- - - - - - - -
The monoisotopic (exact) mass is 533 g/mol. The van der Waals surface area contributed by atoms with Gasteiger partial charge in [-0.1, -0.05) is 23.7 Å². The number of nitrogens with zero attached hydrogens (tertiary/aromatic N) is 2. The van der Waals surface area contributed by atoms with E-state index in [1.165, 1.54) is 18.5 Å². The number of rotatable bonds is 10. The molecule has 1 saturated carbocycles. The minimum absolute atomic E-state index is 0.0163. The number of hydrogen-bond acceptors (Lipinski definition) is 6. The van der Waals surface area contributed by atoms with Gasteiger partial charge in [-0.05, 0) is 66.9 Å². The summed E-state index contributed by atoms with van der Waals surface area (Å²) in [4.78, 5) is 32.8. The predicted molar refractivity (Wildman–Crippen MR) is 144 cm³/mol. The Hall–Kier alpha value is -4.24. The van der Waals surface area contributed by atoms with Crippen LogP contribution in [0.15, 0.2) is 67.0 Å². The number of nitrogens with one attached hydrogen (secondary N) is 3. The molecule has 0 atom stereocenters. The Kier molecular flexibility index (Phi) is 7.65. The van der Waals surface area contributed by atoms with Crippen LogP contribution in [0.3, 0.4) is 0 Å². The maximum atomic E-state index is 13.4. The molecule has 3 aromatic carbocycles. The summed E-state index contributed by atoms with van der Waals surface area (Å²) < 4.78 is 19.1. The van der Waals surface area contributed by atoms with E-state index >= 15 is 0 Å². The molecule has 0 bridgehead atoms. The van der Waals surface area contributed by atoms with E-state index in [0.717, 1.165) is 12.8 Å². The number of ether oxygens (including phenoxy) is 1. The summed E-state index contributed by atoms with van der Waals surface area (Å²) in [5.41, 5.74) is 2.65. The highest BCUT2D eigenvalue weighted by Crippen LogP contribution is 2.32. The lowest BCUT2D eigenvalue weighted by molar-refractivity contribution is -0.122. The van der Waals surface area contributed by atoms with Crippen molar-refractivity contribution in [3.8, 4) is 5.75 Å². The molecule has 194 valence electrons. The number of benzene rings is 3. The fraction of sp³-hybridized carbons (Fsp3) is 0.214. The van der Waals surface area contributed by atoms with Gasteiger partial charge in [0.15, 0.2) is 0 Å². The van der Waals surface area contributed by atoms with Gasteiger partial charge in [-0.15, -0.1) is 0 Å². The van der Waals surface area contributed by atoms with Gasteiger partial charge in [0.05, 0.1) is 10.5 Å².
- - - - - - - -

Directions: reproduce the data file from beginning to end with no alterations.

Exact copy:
The monoisotopic (exact) mass is 533 g/mol. The van der Waals surface area contributed by atoms with Gasteiger partial charge in [-0.1, -0.05) is 23.7 Å². The number of nitrogens with zero attached hydrogens (tertiary/aromatic N) is 2. The van der Waals surface area contributed by atoms with E-state index in [1.165, 1.54) is 18.5 Å². The number of rotatable bonds is 10. The molecule has 1 saturated carbocycles. The minimum absolute atomic E-state index is 0.0163. The number of hydrogen-bond acceptors (Lipinski definition) is 6. The van der Waals surface area contributed by atoms with Gasteiger partial charge in [-0.05, 0) is 66.9 Å². The summed E-state index contributed by atoms with van der Waals surface area (Å²) in [4.78, 5) is 32.8. The predicted molar refractivity (Wildman–Crippen MR) is 144 cm³/mol. The Hall–Kier alpha value is -4.24. The van der Waals surface area contributed by atoms with Crippen LogP contribution in [0.15, 0.2) is 67.0 Å². The number of nitrogens with one attached hydrogen (secondary N) is 3. The molecule has 0 atom stereocenters. The Kier molecular flexibility index (Phi) is 7.65. The van der Waals surface area contributed by atoms with Crippen LogP contribution in [0.3, 0.4) is 0 Å². The maximum atomic E-state index is 13.4. The molecule has 3 aromatic carbocycles. The summed E-state index contributed by atoms with van der Waals surface area (Å²) < 4.78 is 19.1. The van der Waals surface area contributed by atoms with E-state index >= 15 is 0 Å². The molecule has 0 bridgehead atoms. The van der Waals surface area contributed by atoms with E-state index in [0.717, 1.165) is 12.8 Å². The number of ether oxygens (including phenoxy) is 1. The summed E-state index contributed by atoms with van der Waals surface area (Å²) in [5.41, 5.74) is 2.65. The highest BCUT2D eigenvalue weighted by Crippen LogP contribution is 2.32. The lowest BCUT2D eigenvalue weighted by molar-refractivity contribution is -0.122. The van der Waals surface area contributed by atoms with Crippen molar-refractivity contribution in [3.8, 4) is 5.75 Å². The molecule has 194 valence electrons. The number of benzene rings is 3. The fraction of sp³-hybridized carbons (Fsp3) is 0.214. The van der Waals surface area contributed by atoms with Gasteiger partial charge in [0.15, 0.2) is 0 Å². The van der Waals surface area contributed by atoms with Gasteiger partial charge in [-0.15, -0.1) is 0 Å². The van der Waals surface area contributed by atoms with Gasteiger partial charge in [0.05, 0.1) is 10.5 Å².